Saudi Arabia said on Saturday that it had arrested a group of 11 princes who held a rare demonstration at a royal palace after the government halted payment of their electricity and water bills, according to a statement by the Saudi attorney general.
The princes, who were arrested on Thursday after staging a sit-in, were also seeking compensation “for a death sentence that was issued against one of their cousins,” the statement said, adding that the cousin was convicted of murder and executed in 2016.
The arrests were the latest sign of tensions within the Saudi royal family as the kingdom’s young crown prince, Mohammed bin Salman, assumes an increasingly dominant role in the country’s affairs.
Prince Mohammed, a close ally of the Trump administration, has introduced a raft of changes, including austerity measures and the easing of social restrictions that his supporters say are intended to modernize the country and diversify its economy.
During his sudden rise to power, the crown prince has also sidelined his most powerful rivals and moved to silence dissenting voices in an effort to consolidate his authority before eventually inheriting the throne from his father, King Salman, analysts said.
In November, the government arrested dozens of influential Saudis, including princes, cabinet ministers and business tycoons, detaining them at the Ritz-Carlton Hotel in Riyadh, the Saudi capital.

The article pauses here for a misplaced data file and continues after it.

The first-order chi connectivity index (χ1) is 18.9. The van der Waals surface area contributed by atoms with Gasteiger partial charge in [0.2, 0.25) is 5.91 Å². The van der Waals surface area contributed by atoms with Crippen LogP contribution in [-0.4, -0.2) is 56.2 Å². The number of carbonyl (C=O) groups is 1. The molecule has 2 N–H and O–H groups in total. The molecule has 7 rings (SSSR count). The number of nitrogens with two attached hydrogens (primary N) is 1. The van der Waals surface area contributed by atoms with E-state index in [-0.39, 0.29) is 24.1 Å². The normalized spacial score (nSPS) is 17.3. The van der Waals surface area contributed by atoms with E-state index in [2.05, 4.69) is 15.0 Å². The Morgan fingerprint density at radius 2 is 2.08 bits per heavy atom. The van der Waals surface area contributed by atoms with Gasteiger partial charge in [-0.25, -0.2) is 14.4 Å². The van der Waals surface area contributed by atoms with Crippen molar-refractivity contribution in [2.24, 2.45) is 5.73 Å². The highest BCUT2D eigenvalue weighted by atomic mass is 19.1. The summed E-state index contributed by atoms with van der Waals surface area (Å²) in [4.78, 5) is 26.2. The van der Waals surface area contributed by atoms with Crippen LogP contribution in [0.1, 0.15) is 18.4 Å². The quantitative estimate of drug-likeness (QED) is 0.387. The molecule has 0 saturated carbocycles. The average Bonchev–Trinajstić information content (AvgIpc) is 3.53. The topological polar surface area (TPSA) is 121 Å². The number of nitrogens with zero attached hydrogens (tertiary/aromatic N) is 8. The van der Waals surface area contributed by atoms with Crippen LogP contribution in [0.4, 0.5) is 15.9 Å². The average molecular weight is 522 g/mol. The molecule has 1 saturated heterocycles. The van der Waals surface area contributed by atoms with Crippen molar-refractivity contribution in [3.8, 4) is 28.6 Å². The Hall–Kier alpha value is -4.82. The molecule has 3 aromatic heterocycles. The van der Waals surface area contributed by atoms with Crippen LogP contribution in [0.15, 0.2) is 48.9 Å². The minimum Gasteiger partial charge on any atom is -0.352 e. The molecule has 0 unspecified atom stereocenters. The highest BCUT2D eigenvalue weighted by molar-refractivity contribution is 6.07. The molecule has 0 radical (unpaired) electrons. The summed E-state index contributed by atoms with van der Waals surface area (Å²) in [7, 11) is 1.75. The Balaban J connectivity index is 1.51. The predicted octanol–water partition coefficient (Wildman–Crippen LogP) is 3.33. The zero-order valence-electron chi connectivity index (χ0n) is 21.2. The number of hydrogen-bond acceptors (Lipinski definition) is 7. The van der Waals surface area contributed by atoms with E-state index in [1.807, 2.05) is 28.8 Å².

Officials said the arrests were part of a determined effort to root out corruption, but the unprecedented sweep also threatened to upend the kingdom’s delicate and decades-old balance of power, analysts said.
On Friday, King Salman ordered the payment of bonuses to government workers and military personnel – a move intended to soften the blow of austerity measures that included a reduction of gasoline subsidies and an increase in electricity prices as well as the introduction of a value-added tax.
The attorney general,Sheikh Saud Al Mojeb, did not release the names of the princes arrested on Thursday. After they staged a sit-in at the Qasr al-Hokm palace in Riyadh, “the 11 princes refused to leave the area, disrupting public peace and order,” the statement said. They were being held at a maximum security prison outside of the capital, pending trial on a number of unspecified charges, the statement said.
“No one is above the law in Saudi Arabia, everyone is equal and is treated the same as others,” the statement added.
(c) 2018, The Washington Post · Kareem Fahim